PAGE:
We did general education about puberty when I was 13, but my real learning happened when I was about 18 at a women’s college. During lunch sessions, the girls who were more progressed in their knowledge would tell us what sex was and even draw sexual organs for us and explain to us what they did. My parents never said anything about sex. In India, parents will talk about marriage, but not about sex.

Hans Fly (26) USA

My mum spoke to us young. I must have been about 8. She explained sexual intercourse but not the technicalities of it like positions!

Christy Abraham

So while everyone else was in the dark, I had a concept of it already. Plus I did a bit of reading up on my own.

Morolake Odetoyinbo (40) NIGERIA

I never had formal sex education, even at school. I learnt a lot from TV. Something would make me realise subconsciously that it was something wrong and I would cover my eyes when I saw people kissing.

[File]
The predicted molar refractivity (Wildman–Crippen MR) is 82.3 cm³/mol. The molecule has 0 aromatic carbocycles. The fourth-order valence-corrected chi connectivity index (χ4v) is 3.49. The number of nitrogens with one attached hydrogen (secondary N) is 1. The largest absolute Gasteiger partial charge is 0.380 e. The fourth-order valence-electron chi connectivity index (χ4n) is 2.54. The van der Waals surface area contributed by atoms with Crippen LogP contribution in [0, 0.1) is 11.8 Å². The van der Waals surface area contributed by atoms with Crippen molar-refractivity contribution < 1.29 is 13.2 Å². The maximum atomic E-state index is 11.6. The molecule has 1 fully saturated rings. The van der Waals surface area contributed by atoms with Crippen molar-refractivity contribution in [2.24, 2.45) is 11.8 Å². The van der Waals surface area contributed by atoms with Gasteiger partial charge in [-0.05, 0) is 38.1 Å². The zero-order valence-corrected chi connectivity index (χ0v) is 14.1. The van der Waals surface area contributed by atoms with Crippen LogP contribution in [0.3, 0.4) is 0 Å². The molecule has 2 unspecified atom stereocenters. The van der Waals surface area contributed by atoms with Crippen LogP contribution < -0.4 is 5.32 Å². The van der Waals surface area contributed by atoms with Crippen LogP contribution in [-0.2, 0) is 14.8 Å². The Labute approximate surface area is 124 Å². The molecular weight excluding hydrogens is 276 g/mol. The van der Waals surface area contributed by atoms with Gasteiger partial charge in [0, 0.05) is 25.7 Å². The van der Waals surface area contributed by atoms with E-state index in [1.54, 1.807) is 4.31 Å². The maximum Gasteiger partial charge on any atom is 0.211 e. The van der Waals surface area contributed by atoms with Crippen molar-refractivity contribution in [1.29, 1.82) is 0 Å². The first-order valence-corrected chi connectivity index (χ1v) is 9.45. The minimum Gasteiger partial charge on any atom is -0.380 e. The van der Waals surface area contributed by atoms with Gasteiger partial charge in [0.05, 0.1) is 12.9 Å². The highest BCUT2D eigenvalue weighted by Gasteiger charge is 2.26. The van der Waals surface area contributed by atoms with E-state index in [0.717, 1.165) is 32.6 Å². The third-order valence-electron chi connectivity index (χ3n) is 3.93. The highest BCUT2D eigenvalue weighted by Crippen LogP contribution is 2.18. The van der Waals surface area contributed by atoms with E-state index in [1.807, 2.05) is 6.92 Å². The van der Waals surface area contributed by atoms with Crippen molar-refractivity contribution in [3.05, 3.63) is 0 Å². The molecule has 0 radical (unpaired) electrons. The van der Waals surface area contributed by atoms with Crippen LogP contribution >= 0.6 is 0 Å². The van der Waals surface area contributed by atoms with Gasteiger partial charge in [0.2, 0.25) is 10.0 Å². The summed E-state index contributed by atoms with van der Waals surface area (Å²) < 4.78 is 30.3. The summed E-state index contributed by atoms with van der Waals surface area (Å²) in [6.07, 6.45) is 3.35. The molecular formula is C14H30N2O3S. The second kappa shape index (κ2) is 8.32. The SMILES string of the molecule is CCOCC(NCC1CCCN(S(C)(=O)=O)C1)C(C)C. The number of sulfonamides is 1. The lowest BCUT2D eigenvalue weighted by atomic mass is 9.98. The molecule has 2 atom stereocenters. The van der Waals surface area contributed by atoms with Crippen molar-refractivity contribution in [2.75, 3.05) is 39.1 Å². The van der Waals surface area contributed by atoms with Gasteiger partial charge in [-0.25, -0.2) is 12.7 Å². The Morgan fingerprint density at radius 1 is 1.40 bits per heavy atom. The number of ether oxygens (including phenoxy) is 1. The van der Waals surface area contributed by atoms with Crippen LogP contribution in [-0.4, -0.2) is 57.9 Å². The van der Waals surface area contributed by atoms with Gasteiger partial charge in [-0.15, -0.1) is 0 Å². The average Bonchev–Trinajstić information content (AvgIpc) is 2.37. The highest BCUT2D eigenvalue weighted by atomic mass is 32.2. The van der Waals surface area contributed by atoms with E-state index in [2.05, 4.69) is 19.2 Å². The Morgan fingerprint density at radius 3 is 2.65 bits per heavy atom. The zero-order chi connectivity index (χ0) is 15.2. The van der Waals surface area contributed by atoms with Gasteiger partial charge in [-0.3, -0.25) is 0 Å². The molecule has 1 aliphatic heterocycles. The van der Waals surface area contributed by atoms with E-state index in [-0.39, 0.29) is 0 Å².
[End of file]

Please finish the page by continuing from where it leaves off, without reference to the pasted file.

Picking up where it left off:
I have my own child now (3 years old) and I don’t make him self -conscious about sexuality. We call his penis a penis, not a wee-wee like most people do. It is after all just another body part.   

Swuan Pyae Phyo (25) MYANMAR

When I was 7 or 8, I watched some porn from my uncle. I didn’t know what masturbating was but began to do it by myself. When I was about 10, I tried to have sex with one of my friends but didn’t really understand what I was doing.

Morolake Odetoyinbo

Juliana Cesar (30) BRAZIL